I Am Not Your Negro (Peck, 2016)

James Baldwin was a brilliant, brilliant writer, thinker and humanist. If you’ve never read his work, you should take yourself down to your local bookstore and rectify that ASAP. I Am Not Your Negro is not a documentary about him, but it’s entrenched in his prose (I would love to say his voice, but alas, he’s no longer alive to provide it; outside of archival interviews and speeches, Samuel L. Jackson is his stand-in). The work being focused on is an unfinished meditation on the lives and deaths of Baldwin’s activist friends Medgar Evers, Martin Luther King, Jr., and Malcolm X. Baldwin had to endure the pain of hearing about their murders from unexpected phone calls, and in meditating on their shortened lives, he also meditates on the state of U.S. race relations. An essay film, the filmmakers put Baldwin and his passionate rhetoric front and centre, showing us that Baldwin’s ideas (such as ignorance of black lives being a key reason for white racism) are still as applicable in our time as they were in his. Which is why you should read his work.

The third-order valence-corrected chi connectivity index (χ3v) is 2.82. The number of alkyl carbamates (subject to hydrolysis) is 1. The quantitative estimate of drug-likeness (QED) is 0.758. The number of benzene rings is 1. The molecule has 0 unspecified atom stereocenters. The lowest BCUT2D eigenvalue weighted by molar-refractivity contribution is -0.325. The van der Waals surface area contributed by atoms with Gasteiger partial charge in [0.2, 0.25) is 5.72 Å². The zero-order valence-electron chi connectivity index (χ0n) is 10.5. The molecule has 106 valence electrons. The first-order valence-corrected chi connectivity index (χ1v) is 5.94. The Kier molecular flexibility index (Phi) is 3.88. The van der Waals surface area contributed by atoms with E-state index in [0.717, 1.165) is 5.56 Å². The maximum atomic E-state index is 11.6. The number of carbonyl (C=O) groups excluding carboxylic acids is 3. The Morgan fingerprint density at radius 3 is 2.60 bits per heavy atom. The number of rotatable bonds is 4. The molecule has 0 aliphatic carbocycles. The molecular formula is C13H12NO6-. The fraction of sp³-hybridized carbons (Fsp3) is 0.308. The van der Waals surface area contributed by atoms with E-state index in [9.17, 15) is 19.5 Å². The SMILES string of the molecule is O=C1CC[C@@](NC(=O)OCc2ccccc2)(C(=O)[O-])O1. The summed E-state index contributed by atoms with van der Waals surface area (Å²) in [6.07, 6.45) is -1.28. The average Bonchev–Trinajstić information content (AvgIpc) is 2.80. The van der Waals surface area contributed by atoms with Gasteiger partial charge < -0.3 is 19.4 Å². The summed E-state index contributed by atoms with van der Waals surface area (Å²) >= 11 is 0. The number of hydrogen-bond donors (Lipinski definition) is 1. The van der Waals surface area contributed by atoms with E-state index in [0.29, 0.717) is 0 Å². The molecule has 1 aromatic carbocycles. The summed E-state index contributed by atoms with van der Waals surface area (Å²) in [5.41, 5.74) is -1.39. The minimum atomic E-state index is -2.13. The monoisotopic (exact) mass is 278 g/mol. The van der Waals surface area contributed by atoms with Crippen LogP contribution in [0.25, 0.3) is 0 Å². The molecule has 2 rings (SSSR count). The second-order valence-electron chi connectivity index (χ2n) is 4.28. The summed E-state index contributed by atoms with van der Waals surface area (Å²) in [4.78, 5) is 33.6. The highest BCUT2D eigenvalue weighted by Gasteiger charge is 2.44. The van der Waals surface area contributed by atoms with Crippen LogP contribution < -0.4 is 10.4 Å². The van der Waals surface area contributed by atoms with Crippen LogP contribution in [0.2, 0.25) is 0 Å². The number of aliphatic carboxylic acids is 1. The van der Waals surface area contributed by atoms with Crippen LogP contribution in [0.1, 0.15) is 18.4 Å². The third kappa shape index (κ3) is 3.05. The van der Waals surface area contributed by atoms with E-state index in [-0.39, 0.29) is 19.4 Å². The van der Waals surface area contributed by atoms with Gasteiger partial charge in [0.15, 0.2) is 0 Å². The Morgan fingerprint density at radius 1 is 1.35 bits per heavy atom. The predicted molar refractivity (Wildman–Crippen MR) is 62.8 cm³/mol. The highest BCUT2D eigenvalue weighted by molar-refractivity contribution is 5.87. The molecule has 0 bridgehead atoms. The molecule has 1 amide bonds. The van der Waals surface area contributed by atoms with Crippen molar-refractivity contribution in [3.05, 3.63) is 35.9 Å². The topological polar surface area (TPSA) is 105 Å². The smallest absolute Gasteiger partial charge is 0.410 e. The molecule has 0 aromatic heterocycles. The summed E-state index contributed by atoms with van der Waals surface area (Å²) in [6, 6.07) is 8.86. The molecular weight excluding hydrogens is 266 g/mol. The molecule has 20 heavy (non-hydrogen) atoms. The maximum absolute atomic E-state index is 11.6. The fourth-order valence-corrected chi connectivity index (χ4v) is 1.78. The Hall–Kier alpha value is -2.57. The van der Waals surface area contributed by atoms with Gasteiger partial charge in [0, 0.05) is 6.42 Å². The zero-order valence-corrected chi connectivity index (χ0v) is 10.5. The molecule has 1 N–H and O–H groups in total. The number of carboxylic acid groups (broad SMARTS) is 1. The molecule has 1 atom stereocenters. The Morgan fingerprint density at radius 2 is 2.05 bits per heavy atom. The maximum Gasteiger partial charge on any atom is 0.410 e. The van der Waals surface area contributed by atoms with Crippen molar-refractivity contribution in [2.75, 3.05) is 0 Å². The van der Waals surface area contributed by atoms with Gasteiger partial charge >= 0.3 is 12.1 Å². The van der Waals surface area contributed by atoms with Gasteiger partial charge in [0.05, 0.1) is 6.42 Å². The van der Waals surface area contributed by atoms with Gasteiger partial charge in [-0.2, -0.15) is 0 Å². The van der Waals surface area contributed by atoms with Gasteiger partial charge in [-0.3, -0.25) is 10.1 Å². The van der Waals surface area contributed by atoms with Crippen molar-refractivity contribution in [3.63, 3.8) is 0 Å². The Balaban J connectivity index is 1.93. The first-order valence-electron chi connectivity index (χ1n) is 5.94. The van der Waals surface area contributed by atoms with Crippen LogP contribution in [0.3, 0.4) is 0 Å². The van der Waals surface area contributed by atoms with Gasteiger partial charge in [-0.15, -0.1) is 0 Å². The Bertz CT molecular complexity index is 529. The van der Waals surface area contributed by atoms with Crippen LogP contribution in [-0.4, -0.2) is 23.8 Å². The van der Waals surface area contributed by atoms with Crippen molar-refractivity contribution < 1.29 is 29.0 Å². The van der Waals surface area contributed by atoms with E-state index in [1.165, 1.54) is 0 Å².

As a whole, this is riveting and urgent, and possesses some great editing and montage work. Maybe there are a few too many “driving while filming the skyline” shots here and there, though, and some other reviewers have correctly pointed out that the image-to-text matchups are too on-the-nose sometimes. There’s also a throwaway reference to Baldwin’s queerness (via an FBI report) that seems to be there only because the filmmakers are covering their bases, even though it’s never brought up again. On one hand, yes, a queer man’s text is inherently queer, but I still think that part of his identity is being elided all the same. They could have at least hired someone who sounded more like Baldwin to do the V.O. (I didn’t think Jackson was the best person for the job, frankly).

Shhhhh, it’s still a great film. Hearing Baldwin’s amazing voice in a theatre is worth the price of admission alone. GO AND SEE IT.